Time to vote in the 4th Annual Best of Downtowner Awards: Downtowner Magazine issue 97

Page 8

TrianGLE DiniNg

[ONE] RESTAURANT by Chef Brian Adornetto, Food Editor | Photos by Crash Gregg


ne has created quite a stir in recent months. By restructuring the management team and hiring not one but two executive chefs to simultaneously run the kitchen, One demonstrates its renewed focus on strengthening its talent and improving upon its “core.” Located in the Meadowmont Village Shopping Center just off Raleigh Road\Highway 54 in Chapel Hill, One is nestled between Harris Teeter, Great Clips and the UPS Store, but you’d never know it. One is a passageway to a cosmopolitan dining experience similar to that found in New York City, Los Angeles or a Las Vegas resort.

One’s Co-Executive Chefs, Kim Floresca and Daniel Ryan, have designed a unique, ever-evolving menu as creative as it is purposely petite.

Very little of One’s decor has changed except for the wall color from its previous incarnation. Sleek, stark, and hip, the restaurant features a backlit L-shaped floor-to-ceiling glass enclosed wine rack, dark wood floors and tables, leather upholstered modern chairs with square cut-out backs, and a huge open kitchen with a long dining bar. To the left of the dining room, just before the kitchen, resides the spacious bar and lounge filled with plush seating and a separate street entrance. The lounge area is enclosed on two sides by the L-shaped glass wine rack and completely hidden from the dining room


affording occupants precious privacy. Behind the bar are a wall of flat screen TVs and a busy bartender serving specialty cocktails. Kim Floresca and Daniel Ryan, One’s CoExecutive Chefs, have an impressive pedigree. They have cooked in some of the best restaurants in the world, including Per Se (New York City), The French Laundry (Napa Valley), Alinea (Chicago), and El Bulli (Spain). Friends and colleagues for over ten years, they came to the Triangle from Napa’s three Michelin-Star rated The Restaurant at Meadowood. Daniel sums up their collective aim: “It is always our goal to move forward, pushing ourselves to continually create new things.” Chefs Kim and Daniel have designed a unique, ever-evolving menu as creative as it is purposely petite. One’s printed menus give diners a tiny glimpse into the style of the kitchen. Offering only a handful of options under the menu headings “vegetables,” “land and sea,” “for one,” and “for two,” the menu encourages diners to choose either the “chef ’s tasting menu” of five predetermined courses (50) or the seven course “impromptu menu” (70), a special meal made specifically for you featuring dishes that aren’t usually on the printed menu. As Chef Kim explains, “We want people to enjoy a meal that possibly takes them out of their comfort zone and gives them a new appreciation of something they might not have had before…We hope that every time a diner comes in, there will always be something new [to taste].” Naturally, we went all-in with the “impromptu menu” and experienced completely different meals. But don’t worry; the servers do ask if the kitchen needs to be aware of any allergies or aversions. Soon after receiving freshly baked pretzel rolls with homemade butter, our server brought amusebouches, a few small hors d’oeuvres to awaken the palate. The Salt and Pepper Madeleines were wittily piquant and the warm, creamy Pimento Cheese Gougeres (savory cream puffs) were irresistible. I could’ve noshed on them all night! Just one bite of the first course foreshadowed an exceptional evening. The King Mackerel with kale pesto and quince pearls was barely seared and sliced carpaccio thin. The fish literally melted in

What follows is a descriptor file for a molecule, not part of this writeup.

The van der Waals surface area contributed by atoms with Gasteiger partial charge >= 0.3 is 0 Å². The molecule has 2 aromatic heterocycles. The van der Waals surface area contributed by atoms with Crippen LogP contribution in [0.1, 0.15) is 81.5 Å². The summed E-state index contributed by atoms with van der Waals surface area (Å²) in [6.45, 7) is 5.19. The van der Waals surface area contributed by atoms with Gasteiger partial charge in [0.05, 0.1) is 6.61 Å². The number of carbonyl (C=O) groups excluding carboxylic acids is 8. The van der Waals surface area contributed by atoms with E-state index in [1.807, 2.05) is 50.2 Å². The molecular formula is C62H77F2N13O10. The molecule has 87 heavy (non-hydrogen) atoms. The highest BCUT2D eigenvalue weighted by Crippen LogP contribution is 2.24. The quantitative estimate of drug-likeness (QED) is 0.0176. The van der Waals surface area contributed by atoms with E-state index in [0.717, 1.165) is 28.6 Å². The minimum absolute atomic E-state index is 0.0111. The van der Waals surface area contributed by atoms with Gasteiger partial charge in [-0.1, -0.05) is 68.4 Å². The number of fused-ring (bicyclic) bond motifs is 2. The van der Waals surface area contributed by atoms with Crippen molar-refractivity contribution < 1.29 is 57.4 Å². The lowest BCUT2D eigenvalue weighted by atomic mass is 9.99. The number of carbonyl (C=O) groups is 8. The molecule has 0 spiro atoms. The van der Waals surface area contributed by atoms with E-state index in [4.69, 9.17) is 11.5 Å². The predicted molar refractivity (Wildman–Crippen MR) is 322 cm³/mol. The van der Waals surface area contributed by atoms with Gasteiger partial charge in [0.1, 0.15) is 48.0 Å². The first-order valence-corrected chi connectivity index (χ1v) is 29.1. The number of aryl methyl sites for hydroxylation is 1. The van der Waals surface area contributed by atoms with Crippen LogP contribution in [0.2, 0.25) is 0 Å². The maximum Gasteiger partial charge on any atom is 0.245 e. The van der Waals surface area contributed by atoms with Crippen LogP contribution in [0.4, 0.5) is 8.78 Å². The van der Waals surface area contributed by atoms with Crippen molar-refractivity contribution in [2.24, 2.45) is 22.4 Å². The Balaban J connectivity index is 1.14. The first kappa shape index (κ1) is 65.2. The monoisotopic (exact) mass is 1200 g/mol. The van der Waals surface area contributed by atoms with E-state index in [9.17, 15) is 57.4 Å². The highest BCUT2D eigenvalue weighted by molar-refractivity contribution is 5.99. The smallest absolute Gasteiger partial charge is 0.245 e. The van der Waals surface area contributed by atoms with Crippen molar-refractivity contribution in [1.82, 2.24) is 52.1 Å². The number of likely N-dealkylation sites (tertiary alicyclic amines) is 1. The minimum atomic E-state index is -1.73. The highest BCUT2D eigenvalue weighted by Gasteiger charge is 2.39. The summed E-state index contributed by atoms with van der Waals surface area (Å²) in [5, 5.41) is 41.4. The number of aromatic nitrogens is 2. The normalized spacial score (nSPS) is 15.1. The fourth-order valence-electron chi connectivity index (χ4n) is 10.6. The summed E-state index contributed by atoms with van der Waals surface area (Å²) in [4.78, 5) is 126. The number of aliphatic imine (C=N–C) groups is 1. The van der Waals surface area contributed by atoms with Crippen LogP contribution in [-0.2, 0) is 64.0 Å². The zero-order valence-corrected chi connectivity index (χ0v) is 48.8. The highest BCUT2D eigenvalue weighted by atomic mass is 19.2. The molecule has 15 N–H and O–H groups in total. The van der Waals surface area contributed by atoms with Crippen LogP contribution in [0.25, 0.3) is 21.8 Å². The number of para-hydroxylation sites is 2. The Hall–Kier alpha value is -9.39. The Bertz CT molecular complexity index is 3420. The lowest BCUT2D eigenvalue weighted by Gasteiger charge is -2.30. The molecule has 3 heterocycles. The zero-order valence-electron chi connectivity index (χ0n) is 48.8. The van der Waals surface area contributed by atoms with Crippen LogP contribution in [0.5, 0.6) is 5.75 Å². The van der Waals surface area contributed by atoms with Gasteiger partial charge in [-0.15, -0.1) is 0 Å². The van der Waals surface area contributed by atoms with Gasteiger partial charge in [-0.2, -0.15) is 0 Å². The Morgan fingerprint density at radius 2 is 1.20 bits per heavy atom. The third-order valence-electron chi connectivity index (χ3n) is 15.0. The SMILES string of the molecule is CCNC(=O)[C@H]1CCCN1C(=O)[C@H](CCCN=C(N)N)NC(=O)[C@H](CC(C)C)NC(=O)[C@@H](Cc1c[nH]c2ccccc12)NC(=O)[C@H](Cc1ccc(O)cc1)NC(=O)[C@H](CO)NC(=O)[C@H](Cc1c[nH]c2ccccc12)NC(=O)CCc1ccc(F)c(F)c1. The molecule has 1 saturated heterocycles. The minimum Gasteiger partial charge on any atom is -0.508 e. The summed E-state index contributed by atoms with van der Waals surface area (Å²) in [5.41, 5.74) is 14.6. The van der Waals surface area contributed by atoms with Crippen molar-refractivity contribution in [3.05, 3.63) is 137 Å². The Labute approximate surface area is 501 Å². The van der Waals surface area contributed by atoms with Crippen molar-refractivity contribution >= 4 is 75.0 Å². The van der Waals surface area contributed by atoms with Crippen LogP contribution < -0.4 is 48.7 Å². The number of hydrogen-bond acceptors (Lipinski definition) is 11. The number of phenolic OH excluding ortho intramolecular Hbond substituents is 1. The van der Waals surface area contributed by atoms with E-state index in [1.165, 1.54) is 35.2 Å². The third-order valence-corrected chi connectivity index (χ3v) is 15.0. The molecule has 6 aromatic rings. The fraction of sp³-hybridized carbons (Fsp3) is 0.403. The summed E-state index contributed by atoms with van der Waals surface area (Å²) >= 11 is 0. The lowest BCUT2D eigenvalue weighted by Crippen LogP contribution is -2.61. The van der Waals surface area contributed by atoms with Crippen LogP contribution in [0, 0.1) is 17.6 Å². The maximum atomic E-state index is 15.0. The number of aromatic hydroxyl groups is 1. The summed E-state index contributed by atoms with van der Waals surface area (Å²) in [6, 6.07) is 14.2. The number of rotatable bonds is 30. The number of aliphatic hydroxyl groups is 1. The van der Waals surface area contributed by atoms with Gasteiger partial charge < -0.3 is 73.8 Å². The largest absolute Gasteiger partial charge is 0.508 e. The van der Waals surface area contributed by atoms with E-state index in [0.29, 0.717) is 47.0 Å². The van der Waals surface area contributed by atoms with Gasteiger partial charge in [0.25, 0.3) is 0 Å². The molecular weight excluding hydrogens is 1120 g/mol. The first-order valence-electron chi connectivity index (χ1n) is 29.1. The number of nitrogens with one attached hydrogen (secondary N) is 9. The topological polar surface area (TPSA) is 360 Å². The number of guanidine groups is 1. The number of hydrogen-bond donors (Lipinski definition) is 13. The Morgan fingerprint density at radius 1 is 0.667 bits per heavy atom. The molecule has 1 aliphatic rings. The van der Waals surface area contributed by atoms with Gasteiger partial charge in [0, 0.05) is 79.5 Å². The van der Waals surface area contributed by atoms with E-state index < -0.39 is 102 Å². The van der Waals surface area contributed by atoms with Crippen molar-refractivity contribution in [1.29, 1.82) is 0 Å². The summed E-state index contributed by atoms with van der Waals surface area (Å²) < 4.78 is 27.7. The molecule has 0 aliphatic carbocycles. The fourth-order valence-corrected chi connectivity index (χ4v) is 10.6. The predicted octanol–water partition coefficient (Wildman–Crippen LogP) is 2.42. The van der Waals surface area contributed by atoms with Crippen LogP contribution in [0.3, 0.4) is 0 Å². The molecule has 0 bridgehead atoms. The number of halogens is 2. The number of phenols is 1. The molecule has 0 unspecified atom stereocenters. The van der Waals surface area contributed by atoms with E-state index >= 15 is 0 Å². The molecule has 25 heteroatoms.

Triangle DOWnTOWner magazine

The Beef in Chrysanthemum was crusted with a sweet herbaceous mix of marrow, breadcrumbs and chrysanthemum leaves.

my mouth, the sharp pesto brought earthiness and cheesy nuttiness, and the quince packed a sour crunch. The Swordfish Belly with fermented cabbage and celery was light, sweet and herbaceous. The second course took us in a completely different direction. The Veal Sweetbreads with sassafras BBQ and peppadews were playful, yet familiar. Crisply battered, the buttery sweetbreads were perfect—smooth and mild, but meaty. The sweet and sour notes in the BBQ sauce put this dish over the top. The juicy, boneless quail was stuffed with cornbread, rolled and roasted until beautifully brown. If you’ve never had quail, you MUST try One’s. Next, homemade Garganelli pasta, lamb bacon, braised lamb tail, and shaved lamb heart were bathed in a rich brown sauce. This was a superb plate with deep flavors, silky pasta and succulent lamb. If curd-like textures bother you, be sure to mention it to your waiter because you may not enjoy the Heirloom Egg with scrambled cauliflower as much as I did: a lush poached egg sitting

Our fish course was Cobia served with grape-sized smoked potatoes.

| The Triangle’s premier monThly | issue 97

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